Paul Bach

As part of our classroom study of Westward Expansion, we took time to focus specifically on the Trail of Tears. This incident was used to exemplify the policies of the U.S. in regards to treatment of Native Americans. Classroom discussion was bolstered by question 10 on page 91 of the chapter “Indian Removal.”

It asks “If the United States government consistently broke its treaties with American Indian nations, why do you think they negotiated treaties in the first place?” as well as John Burnett’s statement on page 95 under number 3 “Truth is, the facts are being concealed… school children of today do not know that we are living on lands that were taken from a helpless race…” Geographical work was done to show the path of the Trail of Tears as well as to answer the question of why the term “Indians” was used in relation to the actual location of India.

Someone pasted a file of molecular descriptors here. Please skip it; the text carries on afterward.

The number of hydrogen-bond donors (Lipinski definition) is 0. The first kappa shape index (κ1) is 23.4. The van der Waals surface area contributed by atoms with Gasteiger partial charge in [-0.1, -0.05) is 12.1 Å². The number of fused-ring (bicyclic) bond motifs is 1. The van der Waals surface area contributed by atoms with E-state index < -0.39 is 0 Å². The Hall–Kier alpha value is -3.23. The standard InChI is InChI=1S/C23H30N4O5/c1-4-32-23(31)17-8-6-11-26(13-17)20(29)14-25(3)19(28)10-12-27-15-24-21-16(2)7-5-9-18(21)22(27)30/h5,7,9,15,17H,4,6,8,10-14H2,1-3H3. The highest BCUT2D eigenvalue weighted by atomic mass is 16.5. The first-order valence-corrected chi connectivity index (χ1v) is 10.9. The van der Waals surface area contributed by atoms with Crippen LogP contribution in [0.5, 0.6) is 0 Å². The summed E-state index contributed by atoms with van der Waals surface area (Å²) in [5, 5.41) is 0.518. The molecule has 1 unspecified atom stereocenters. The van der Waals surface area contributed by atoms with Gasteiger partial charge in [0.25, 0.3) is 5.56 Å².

The most powerful reaction from students came when they were asked to apply the situation to their own lives: “What would you do if someone came to your house with guns and told you to leave and march for a very long time and distance and give up everything? How would this make you feel?”

The resultant discussion was rich with questions and comments circling around the fact that native Americans were here long before European settlers came and wondering why European settlers thought they could just take the land. This lead into the following lesson on Manifest Destiny.